- Ethiopia's main creditor countries have decided to cancel another US$ 758 million of outstanding debts. In total, Ethiopia thus will see its debt to these countries reduced by almost US$ 1 billion, to US$ 153 million. A "rigorous economic programme" further was to secure long-term growth in Ethiopia, the creditors hold.
Representatives of the so-called "Paris Club creditor countries" had met in Paris on 13 October to discuss Ethiopia's debt burden, according to a statement released by the "Paris Club". The "Club", which was formed in 1956, is an informal group of creditor governments from major industrialised countries, including the US, European countries, Russia and Japan.
According to the Paris Club statement, the representatives of creditor countries had "signed the recommendation to their governments" for cancellation of Ethiopia's external debt, after the country in April had reached its completion point under the enhanced Debt Initiative for the Heavily Indebted Poor Countries (HIPC), following an economic reform programme prescribed by the International Monetary Fun (IMF).
In order to contribute to restore Ethiopia's debt sustainability, they decided to cancel US$ 758 million in net present value terms of July 2003, which represent the Paris Club's share of the HIPC initiative.
Most creditors also committed on a bilateral basis to grant additional debt relief to Ethiopia, "so that the stock of the debt owed to Paris Club creditors will be reduced by a further US$ 176 million in net present value terms of July 2003," according to the statement by the creditors. In total, Ethiopia's debt to Paris Club creditors has been reduced from US$ 1087 million to US$ 153 million in net present value terms of July 2003 as a result of this agreement and additional bilateral assistance.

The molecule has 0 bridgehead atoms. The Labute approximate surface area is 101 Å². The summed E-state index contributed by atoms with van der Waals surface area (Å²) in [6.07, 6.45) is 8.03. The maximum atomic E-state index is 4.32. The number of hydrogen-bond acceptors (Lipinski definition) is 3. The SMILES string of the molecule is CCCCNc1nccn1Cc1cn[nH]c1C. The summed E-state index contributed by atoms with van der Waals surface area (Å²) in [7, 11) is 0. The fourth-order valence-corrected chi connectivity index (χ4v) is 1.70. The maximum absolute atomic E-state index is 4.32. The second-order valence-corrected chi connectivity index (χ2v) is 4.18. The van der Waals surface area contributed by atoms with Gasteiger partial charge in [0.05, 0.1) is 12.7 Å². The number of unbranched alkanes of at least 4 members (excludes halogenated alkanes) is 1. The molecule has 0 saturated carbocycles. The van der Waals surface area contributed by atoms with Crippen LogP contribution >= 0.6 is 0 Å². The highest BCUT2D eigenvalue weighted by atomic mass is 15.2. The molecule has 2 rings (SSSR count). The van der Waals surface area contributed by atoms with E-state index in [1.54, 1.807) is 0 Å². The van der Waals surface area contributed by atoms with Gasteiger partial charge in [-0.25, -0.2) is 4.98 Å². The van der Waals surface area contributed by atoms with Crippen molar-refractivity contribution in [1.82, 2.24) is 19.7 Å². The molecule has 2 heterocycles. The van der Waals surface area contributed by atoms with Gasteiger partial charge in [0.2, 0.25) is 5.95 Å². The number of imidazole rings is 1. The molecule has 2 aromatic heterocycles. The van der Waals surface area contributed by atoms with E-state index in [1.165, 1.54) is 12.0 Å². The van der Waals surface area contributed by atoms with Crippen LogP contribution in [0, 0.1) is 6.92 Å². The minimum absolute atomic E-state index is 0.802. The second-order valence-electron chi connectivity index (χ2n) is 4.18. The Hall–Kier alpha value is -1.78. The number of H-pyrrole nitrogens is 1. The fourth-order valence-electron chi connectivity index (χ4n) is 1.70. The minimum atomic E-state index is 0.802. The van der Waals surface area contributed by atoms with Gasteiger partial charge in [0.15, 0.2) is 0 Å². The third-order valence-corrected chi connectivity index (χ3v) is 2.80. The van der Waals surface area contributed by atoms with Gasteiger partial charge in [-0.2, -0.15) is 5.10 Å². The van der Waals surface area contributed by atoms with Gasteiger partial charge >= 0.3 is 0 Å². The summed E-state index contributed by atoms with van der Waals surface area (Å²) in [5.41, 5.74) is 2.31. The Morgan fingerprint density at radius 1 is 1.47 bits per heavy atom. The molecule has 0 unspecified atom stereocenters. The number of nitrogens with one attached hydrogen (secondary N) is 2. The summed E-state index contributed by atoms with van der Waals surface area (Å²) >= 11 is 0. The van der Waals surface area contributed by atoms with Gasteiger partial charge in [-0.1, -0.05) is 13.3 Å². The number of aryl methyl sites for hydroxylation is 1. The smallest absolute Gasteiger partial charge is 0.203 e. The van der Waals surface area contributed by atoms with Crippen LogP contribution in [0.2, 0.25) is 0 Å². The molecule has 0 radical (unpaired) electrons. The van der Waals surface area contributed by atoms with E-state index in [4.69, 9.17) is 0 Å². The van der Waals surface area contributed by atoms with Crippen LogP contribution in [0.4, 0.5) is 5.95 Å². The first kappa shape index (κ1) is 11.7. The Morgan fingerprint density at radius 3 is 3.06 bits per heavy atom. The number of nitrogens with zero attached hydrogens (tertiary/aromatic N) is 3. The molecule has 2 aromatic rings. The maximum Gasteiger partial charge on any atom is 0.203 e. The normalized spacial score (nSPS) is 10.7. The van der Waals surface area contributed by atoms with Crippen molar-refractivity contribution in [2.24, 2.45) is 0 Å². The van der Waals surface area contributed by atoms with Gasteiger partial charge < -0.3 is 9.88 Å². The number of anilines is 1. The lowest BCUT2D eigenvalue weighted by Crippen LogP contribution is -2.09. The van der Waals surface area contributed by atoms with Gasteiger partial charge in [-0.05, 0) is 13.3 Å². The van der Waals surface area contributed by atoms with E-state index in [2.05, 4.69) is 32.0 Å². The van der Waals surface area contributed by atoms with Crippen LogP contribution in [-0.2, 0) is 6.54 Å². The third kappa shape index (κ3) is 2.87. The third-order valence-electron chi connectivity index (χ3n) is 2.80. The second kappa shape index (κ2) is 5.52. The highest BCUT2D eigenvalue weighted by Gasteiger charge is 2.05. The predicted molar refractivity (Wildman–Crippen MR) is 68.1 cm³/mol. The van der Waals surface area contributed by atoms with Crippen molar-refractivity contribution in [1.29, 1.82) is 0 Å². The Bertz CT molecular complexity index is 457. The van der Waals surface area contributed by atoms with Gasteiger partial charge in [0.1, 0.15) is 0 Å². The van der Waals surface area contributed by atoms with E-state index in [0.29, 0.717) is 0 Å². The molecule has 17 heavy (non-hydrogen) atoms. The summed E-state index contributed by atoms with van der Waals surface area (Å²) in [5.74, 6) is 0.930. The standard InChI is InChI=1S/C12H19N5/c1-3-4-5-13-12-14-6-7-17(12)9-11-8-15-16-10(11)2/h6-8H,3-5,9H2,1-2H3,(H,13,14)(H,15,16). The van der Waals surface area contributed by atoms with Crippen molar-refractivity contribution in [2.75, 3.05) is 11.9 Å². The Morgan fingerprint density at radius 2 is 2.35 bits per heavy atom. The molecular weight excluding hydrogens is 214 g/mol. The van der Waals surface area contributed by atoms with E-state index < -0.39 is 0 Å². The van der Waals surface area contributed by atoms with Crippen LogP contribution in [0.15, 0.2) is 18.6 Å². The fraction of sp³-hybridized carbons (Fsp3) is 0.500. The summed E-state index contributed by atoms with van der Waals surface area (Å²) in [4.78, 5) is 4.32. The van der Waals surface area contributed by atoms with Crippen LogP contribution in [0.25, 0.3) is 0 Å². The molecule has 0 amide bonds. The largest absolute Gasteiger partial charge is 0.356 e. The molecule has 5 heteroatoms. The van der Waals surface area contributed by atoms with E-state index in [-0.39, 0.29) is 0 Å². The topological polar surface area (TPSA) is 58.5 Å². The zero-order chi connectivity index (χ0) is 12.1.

The Paris Club creditors in the statement further welcomed "Ethiopia's determination to implement a broad-based and rigorous economic programme, which should provide the basis for sustainable economic growth and comprehensive poverty reduction." The programme had earlier been prescribed by the IMF and focuses of economic growth through privatisation.
Economic growth in Ethiopia has however been very instable during the last years, despite strict adherence to the IMF-prescribed policy. In particular the severe drought in 2002 - the worst in many years - had actually caused real GDP to decline in the 2002/03 fiscal year. While the drought is still continuing, "real GDP growth has rebounded strongly" in 2003/04, according to the IMF.
In its last recommendations to Addis Ababa authorities, the IMF holds it is "essential to press ahead with structural reforms, focusing on agriculture, food security, capacity building, export promotion, privatisation and strengthening the legal and regulatory framework." This is currently being done by Ethiopian authorities, according to the IMF.
The Ethiopian government had committed itself to allocate the resources freed by the present treatment of the debt to priority areas identified in the country's poverty reduction strategy and to seek comparable treatment from all its other external creditors - including other creditor countries as well as commercial creditors.
The Paris Club creditors in their statement further emphasised the importance they attach to "a treatment at least as favourable from non-Paris Club creditors to Ethiopia."
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